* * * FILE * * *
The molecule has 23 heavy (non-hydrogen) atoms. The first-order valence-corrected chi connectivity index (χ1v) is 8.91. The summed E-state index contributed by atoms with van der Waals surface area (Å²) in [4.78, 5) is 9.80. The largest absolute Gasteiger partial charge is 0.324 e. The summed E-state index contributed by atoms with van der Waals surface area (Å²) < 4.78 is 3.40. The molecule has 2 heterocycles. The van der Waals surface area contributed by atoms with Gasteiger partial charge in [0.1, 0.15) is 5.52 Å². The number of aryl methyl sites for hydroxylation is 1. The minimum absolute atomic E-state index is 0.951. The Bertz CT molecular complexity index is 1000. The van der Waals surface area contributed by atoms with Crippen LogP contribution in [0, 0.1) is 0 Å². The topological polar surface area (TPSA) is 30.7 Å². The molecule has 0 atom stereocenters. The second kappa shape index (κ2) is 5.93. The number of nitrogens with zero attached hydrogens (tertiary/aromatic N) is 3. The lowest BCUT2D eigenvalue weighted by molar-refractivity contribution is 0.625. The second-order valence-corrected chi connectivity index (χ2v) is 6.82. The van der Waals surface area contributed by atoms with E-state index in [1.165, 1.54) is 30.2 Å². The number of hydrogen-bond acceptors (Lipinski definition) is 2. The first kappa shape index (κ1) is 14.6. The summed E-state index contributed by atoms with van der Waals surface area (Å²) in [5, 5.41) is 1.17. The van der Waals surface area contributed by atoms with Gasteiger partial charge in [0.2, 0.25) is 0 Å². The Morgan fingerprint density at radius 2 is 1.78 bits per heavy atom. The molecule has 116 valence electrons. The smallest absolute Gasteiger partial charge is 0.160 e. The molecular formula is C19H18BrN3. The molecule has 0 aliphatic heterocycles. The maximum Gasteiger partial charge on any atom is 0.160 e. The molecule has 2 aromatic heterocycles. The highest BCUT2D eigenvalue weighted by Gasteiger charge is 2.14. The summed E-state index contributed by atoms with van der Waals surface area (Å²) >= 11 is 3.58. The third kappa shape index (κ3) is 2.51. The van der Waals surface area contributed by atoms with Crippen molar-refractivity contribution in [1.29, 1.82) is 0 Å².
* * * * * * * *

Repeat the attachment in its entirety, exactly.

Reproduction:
The molecule has 23 heavy (non-hydrogen) atoms. The first-order valence-corrected chi connectivity index (χ1v) is 8.91. The summed E-state index contributed by atoms with van der Waals surface area (Å²) in [4.78, 5) is 9.80. The largest absolute Gasteiger partial charge is 0.324 e. The summed E-state index contributed by atoms with van der Waals surface area (Å²) < 4.78 is 3.40. The molecule has 2 heterocycles. The van der Waals surface area contributed by atoms with Gasteiger partial charge in [0.1, 0.15) is 5.52 Å². The number of aryl methyl sites for hydroxylation is 1. The minimum absolute atomic E-state index is 0.951. The Bertz CT molecular complexity index is 1000. The van der Waals surface area contributed by atoms with Crippen LogP contribution in [0, 0.1) is 0 Å². The topological polar surface area (TPSA) is 30.7 Å². The molecule has 0 atom stereocenters. The second kappa shape index (κ2) is 5.93. The number of nitrogens with zero attached hydrogens (tertiary/aromatic N) is 3. The lowest BCUT2D eigenvalue weighted by molar-refractivity contribution is 0.625. The second-order valence-corrected chi connectivity index (χ2v) is 6.82. The van der Waals surface area contributed by atoms with E-state index in [1.165, 1.54) is 30.2 Å². The number of hydrogen-bond acceptors (Lipinski definition) is 2. The first kappa shape index (κ1) is 14.6. The summed E-state index contributed by atoms with van der Waals surface area (Å²) in [5, 5.41) is 1.17. The van der Waals surface area contributed by atoms with Gasteiger partial charge in [0.2, 0.25) is 0 Å². The Morgan fingerprint density at radius 2 is 1.78 bits per heavy atom. The molecule has 116 valence electrons. The smallest absolute Gasteiger partial charge is 0.160 e. The molecular formula is C19H18BrN3. The molecule has 0 aliphatic heterocycles. The maximum Gasteiger partial charge on any atom is 0.160 e. The molecule has 2 aromatic heterocycles. The highest BCUT2D eigenvalue weighted by Gasteiger charge is 2.14. The summed E-state index contributed by atoms with van der Waals surface area (Å²) >= 11 is 3.58. The third kappa shape index (κ3) is 2.51. The van der Waals surface area contributed by atoms with Crippen molar-refractivity contribution in [1.29, 1.82) is 0 Å².